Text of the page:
Falk concedes that he overstepped on the Dantley matter; in fact, he calls it his biggest disappointment. He insists, however, that Jordan's challenge to NBA marketing policy was important and valid, and that in the long run it will not unduly damage Jordan's image. He might be wrong, but he will argue the point ad infinitum.
This much can be said for Falk: He steps up to the plate, digs in and sticks his chin out. Other agents may agree with Falk's tactics, but they sit back and let him take the heat.
Falk's relentless style can be better understood in light of his middle-class upbringing in Seaford, N.Y. His father, Martin, who owned two butcher shops, is a no-nonsense man to whom Falk was not close. His mother, Pearl, was a teacher who earned two master's degrees and spoke six languages. Falk calls her "a driven woman." When he came home with an excellent combined SAT score of around 1,400, she was disappointed. "You should've done better," she told him.
He is a by-product of what he calls "their oil-and-water marriage." Falk admits that, like his mother, who died in 1988, he is a "compulsive perfectionist." He gets an attack of indigestion each time he is referred to as "Jordan's agent," reminding everyone that he is a lawyer. His personal life is inseparable from his business. He and his wife, Rhonda, have two children: Dantley is godfather to Daina, 9, and Esiason is godfather to Jocelyn, 4.
When Falk starts to work the telephone, the time of day becomes virtually meaningless. All he's looking for is a dial tone. Trying to make contact with Falk at his Rockville, Md., home, says Polk, is like trying to get through to a talk-radio show. "I just keep dialing and dialing and getting that busy signal," says Polk. "Eventually I fall asleep."
Falk has an excellent memory, which he keeps fine-tuned by memorizing facts like all the Heisman Trophy winners for the last 35 years, "I have no reason to know that," he says. "I just do."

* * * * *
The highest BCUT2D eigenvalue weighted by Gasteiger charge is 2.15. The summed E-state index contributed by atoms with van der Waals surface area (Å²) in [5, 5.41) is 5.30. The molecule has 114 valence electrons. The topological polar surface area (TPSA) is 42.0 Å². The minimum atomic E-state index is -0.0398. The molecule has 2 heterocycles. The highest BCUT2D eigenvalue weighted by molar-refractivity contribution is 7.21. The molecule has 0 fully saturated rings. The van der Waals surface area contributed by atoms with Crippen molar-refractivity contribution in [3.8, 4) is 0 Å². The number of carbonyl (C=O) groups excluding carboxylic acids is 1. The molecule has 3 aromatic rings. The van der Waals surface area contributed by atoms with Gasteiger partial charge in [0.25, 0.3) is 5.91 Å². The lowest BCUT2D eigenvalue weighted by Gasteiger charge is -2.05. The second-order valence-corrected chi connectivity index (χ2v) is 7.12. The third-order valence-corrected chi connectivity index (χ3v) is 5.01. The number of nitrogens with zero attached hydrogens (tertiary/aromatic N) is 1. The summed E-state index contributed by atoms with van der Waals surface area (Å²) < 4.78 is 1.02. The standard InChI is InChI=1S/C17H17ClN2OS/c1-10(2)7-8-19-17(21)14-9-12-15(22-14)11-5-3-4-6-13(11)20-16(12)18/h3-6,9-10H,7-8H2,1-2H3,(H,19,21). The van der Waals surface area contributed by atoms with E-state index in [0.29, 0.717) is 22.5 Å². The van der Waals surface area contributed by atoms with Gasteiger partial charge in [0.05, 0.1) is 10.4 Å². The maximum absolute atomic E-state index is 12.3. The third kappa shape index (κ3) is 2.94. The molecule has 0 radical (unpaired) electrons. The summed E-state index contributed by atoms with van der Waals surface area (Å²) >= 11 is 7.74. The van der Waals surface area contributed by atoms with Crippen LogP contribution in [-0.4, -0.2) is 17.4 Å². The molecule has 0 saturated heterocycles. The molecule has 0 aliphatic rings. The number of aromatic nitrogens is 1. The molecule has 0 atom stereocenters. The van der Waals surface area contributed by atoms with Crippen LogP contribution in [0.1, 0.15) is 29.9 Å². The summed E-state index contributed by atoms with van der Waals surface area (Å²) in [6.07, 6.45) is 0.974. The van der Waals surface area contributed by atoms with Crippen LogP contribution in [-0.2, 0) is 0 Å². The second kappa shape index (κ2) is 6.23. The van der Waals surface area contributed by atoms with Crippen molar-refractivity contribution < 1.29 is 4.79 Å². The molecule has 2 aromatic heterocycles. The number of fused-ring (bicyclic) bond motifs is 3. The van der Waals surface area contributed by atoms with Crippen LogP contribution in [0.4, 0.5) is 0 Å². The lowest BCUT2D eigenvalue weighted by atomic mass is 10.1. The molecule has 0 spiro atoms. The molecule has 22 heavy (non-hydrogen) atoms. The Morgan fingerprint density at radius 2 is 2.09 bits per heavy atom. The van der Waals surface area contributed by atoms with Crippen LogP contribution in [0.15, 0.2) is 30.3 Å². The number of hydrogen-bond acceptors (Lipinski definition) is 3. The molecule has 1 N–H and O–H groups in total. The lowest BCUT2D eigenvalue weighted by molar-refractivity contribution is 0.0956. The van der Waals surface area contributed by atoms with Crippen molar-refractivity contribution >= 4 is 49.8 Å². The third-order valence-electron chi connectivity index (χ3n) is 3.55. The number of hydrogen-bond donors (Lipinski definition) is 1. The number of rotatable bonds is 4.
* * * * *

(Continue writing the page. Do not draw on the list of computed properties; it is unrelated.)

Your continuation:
He is his father's son, too—a blue-collar, dirt-under-the-fingernails lawyer who still remembers to dump the fat buckets from the butcher shop every night. To make his point, Falk distinguishes himself from two men he respects in the business: Bob Woolf of Boston, who is Larry Bird's agent, and California-based Leigh Steinberg, who is best known for his NFL clients. "Whenever Leigh and Bob are asked how they get clients, they always say, 'Oh, we get calls,' " says Falk. "Well. I've been in this business for almost 20 years, and I represent some of the best-known basketball players in the game, and I never get a call. You have to work at it."
Jordan likes to razz Falk about what he sees as a certain sartorial deficiency. "You wouldn't know David has a lot of money by the way he dresses," says Jordan. "And he still has a great belief in getting things for free."
Jordan's favorite Falk story concerns the time that Falk was in Portland, Ore., with Bill Strickland, a former ProServ associate who today heads up IMG's basketball division. A thief broke into their rental car, went through the bags and took everything except Falk's clothes. "Think of it," says Jordan. "Even a thief did not want David's wardrobe."
After graduating from Syracuse in 1972, Falk set his sights on the burgeoning held of sports representation. As a third-year law student at George Washington University, he was steered toward Dell, whose firm—which at the time was called Dell, Craighill, Fentress & Benton—handled a number of tennis stars, including Stan Smith and Arthur Ashe, and a few basketball players. Although Falk can laugh about it now, it has stuck with him that he called Dell dozens of times just to get him on the phone to set up an interview. Falk finally came aboard as an unpaid law clerk, and after graduating he persuaded Dell to hire him (starting salary: $13,000).